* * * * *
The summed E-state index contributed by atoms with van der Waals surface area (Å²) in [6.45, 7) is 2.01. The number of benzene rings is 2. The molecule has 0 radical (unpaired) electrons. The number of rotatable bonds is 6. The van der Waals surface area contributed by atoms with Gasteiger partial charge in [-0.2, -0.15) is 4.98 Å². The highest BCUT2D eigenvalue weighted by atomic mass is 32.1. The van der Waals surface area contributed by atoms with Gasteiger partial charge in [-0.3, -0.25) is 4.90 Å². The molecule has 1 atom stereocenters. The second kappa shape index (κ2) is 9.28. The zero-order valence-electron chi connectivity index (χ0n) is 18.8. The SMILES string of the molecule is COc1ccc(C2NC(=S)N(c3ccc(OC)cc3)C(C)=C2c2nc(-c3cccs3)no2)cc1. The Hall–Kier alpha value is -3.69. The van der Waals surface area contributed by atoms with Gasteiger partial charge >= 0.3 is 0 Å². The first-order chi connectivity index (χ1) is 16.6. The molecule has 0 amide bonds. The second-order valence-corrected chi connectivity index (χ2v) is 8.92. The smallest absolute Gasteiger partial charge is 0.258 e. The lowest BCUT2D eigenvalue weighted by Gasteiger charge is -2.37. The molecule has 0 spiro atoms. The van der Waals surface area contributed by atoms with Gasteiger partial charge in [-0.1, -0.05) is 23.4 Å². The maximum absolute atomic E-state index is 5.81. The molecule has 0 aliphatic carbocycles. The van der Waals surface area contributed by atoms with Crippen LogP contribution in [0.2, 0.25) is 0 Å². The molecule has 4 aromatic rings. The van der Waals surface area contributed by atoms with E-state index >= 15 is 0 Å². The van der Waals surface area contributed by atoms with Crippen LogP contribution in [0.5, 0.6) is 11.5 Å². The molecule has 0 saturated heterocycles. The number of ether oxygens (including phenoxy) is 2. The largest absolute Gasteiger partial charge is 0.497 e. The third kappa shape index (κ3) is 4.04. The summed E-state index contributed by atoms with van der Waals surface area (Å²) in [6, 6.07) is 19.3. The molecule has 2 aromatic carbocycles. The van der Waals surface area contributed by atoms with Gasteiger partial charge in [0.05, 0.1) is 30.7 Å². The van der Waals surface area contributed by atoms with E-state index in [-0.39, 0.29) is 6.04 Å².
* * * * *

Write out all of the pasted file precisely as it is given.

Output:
The summed E-state index contributed by atoms with van der Waals surface area (Å²) in [6.45, 7) is 2.01. The number of benzene rings is 2. The molecule has 0 radical (unpaired) electrons. The number of rotatable bonds is 6. The van der Waals surface area contributed by atoms with Gasteiger partial charge in [-0.2, -0.15) is 4.98 Å². The highest BCUT2D eigenvalue weighted by atomic mass is 32.1. The van der Waals surface area contributed by atoms with Gasteiger partial charge in [-0.3, -0.25) is 4.90 Å². The molecule has 1 atom stereocenters. The second kappa shape index (κ2) is 9.28. The zero-order valence-electron chi connectivity index (χ0n) is 18.8. The SMILES string of the molecule is COc1ccc(C2NC(=S)N(c3ccc(OC)cc3)C(C)=C2c2nc(-c3cccs3)no2)cc1. The Hall–Kier alpha value is -3.69. The van der Waals surface area contributed by atoms with Gasteiger partial charge >= 0.3 is 0 Å². The first-order chi connectivity index (χ1) is 16.6. The molecule has 0 amide bonds. The second-order valence-corrected chi connectivity index (χ2v) is 8.92. The smallest absolute Gasteiger partial charge is 0.258 e. The lowest BCUT2D eigenvalue weighted by Gasteiger charge is -2.37. The molecule has 0 spiro atoms. The van der Waals surface area contributed by atoms with Gasteiger partial charge in [-0.1, -0.05) is 23.4 Å². The maximum absolute atomic E-state index is 5.81. The molecule has 0 aliphatic carbocycles. The van der Waals surface area contributed by atoms with Crippen LogP contribution in [0.2, 0.25) is 0 Å². The molecule has 4 aromatic rings. The van der Waals surface area contributed by atoms with E-state index >= 15 is 0 Å². The van der Waals surface area contributed by atoms with Crippen LogP contribution in [0.5, 0.6) is 11.5 Å². The molecule has 0 saturated heterocycles. The number of ether oxygens (including phenoxy) is 2. The largest absolute Gasteiger partial charge is 0.497 e. The third kappa shape index (κ3) is 4.04. The summed E-state index contributed by atoms with van der Waals surface area (Å²) in [6, 6.07) is 19.3. The molecule has 2 aromatic carbocycles. The van der Waals surface area contributed by atoms with Gasteiger partial charge in [0.05, 0.1) is 30.7 Å². The van der Waals surface area contributed by atoms with E-state index in [-0.39, 0.29) is 6.04 Å².